Those were the days. Yeah, back then there were dependable buddies you could drink with at girly bars, watching their nimble pole dancing. The days when you could come home late, staggering drunk. When women of all levels of exotic styles were to be chased, and sometimes made yours. Yours as either quick rolls in the hay, or longterm chicks like ones who throw cans of coconut milk at your head. But those were also the days when you were young and fast enough to dodge deadly tin projectiles and make crazy demands of Thai ladies you should have treated better.

Why treat 'em better? Because they deserve it. You deserve it. Because life changes fast. Guys get older and get caught up in their own families, the lives of their spouses, kids, and careers and the kids sports leagues. And you don't even know what they think because you haven't seen them in years because most of them have moved on. And you think that because you're doing bad they must be doing well. But you don't know for sure. You'd look 'em up and talk about the old days, but what good does sentimentality do you? Especially when you're hungry. Especially when Captain Crunch and a four year old can of coconut milk is your last best meal for awhile.

What of changing your condition? What of making a stab at the world of employment? Of finding some job on the internet? How about the free stations at the library when you have to sit next to some poor, down on his luck street miscreant who reeks of stale cigarettes. The smell burns your eyes. The smell scratches your throat, but your ass in the chair is steadfast because you don't want to lose your chance at employment, any employment, longterm employment, brief employment, employment to tide you over another month's rent.

You look at the emaciated, smelly tobacco guy and wonder how far he is from starvation or from being found in some snowbank frozen like a lost sausage in the back of some rich guy's walk-in freezer. You also wonder how far you are from his fate. But you got knowledge, too. You know something rich guys can never quite figure out: the economy is like a rug, it can be pulled out from under you at any time.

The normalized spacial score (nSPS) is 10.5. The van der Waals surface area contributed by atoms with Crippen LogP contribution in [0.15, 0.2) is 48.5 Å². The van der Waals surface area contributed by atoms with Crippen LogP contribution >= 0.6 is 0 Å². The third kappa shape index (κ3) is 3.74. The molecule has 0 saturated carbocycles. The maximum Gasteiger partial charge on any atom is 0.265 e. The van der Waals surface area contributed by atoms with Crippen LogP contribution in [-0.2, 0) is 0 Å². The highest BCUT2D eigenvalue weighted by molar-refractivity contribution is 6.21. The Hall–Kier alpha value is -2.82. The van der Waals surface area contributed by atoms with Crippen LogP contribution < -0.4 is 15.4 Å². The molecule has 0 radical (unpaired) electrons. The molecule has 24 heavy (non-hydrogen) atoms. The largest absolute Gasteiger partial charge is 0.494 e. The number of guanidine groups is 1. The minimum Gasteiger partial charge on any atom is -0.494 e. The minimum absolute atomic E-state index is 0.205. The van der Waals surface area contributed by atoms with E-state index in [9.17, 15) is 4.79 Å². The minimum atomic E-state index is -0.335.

Mistakes, mistakes. Like when you run into that old Thai girlfriend and she looks beautiful, like she hasn't aged a day. She tells you of the money she's making from the chain of beauty salons she owns and how she's married but wishes you didn't have those dark parts of your character. Because if you didn't she'd a married you and the both of you would be happy together. You pass it off as a joke, but it hurts 'cuz its true.

So life's travails go on. Finding food, hoping never to smoke, hoping to find a Thai woman who you will treat better next time. But if there is any lesson in life it's this: Value each can of coconut milk you own because some day they'll all be gone. Out of spite they'll chop down all the world's palm trees and then all you'll be left with is yourself and small bowl of stale Captain Crunch cereal.

A Man Thinketh

I couldn't sleep. It was late at night, my mind was overflowing with restless thoughts about me: about the quality of the past, the disappointment of the present, the slim hope for a different future. No matter how I tried to alter the outcome of my thinking, the existential questions returned: Had decisions of mine, even those deep from the past, been calamitous to my pursuit of happiness? What could I have done differently? What could I do to map out a better world--one that meant more than the doleful moment of now?

Finally, I left a sleepless bed and wrapped myself in a woolen overcoat. I topped my head with a tweed cap, tucked a warm scarf into my coat, and put my hands into leather gloves. I went out into the early winter air and walked and walked until my steady legs took me to a children's playground.

A dome shaped Jungle Gym was constructed in the centre of the park. I climbed the structure's criss-crossed aluminum pipes and sat atop it, as if I were king of this small world. I would sit, I said to myself, until in this winter air a life affirming clarity came to me.

I began to untie knotted memories with the hope of releasing myself from what was, when a gentle snow began to fall. Large flakes melted into small drops of moisture on my woolen clothes. Soon the playground was covered in a white sheet. A slight breeze had begun to blow, a creaking sound arising behind me.

I turned my head to see a swing swaying, and for a second I thought I saw a man sitting in the swing. But it was an illusion, a night shadow shaped by the light of a tall lamp post that half illuminated the playground.